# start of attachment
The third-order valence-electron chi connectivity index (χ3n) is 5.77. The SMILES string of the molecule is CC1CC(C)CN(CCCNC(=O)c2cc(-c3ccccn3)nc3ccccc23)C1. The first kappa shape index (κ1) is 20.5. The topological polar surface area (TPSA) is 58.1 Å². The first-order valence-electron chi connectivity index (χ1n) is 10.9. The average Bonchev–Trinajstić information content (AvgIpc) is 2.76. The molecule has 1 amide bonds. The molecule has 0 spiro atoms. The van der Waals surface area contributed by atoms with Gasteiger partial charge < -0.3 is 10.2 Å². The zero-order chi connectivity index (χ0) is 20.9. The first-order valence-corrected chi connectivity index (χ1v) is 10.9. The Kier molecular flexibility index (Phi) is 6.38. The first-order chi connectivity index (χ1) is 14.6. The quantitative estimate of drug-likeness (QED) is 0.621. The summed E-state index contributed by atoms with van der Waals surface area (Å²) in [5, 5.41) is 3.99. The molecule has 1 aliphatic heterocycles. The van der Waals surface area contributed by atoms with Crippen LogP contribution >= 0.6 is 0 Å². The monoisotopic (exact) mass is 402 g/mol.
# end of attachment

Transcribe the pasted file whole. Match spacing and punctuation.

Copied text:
The third-order valence-electron chi connectivity index (χ3n) is 5.77. The SMILES string of the molecule is CC1CC(C)CN(CCCNC(=O)c2cc(-c3ccccn3)nc3ccccc23)C1. The first kappa shape index (κ1) is 20.5. The topological polar surface area (TPSA) is 58.1 Å². The first-order valence-electron chi connectivity index (χ1n) is 10.9. The average Bonchev–Trinajstić information content (AvgIpc) is 2.76. The molecule has 1 amide bonds. The molecule has 0 spiro atoms. The van der Waals surface area contributed by atoms with Gasteiger partial charge < -0.3 is 10.2 Å². The zero-order chi connectivity index (χ0) is 20.9. The first-order valence-corrected chi connectivity index (χ1v) is 10.9. The Kier molecular flexibility index (Phi) is 6.38. The first-order chi connectivity index (χ1) is 14.6. The quantitative estimate of drug-likeness (QED) is 0.621. The summed E-state index contributed by atoms with van der Waals surface area (Å²) in [5, 5.41) is 3.99. The molecule has 1 aliphatic heterocycles. The van der Waals surface area contributed by atoms with Crippen LogP contribution >= 0.6 is 0 Å². The monoisotopic (exact) mass is 402 g/mol.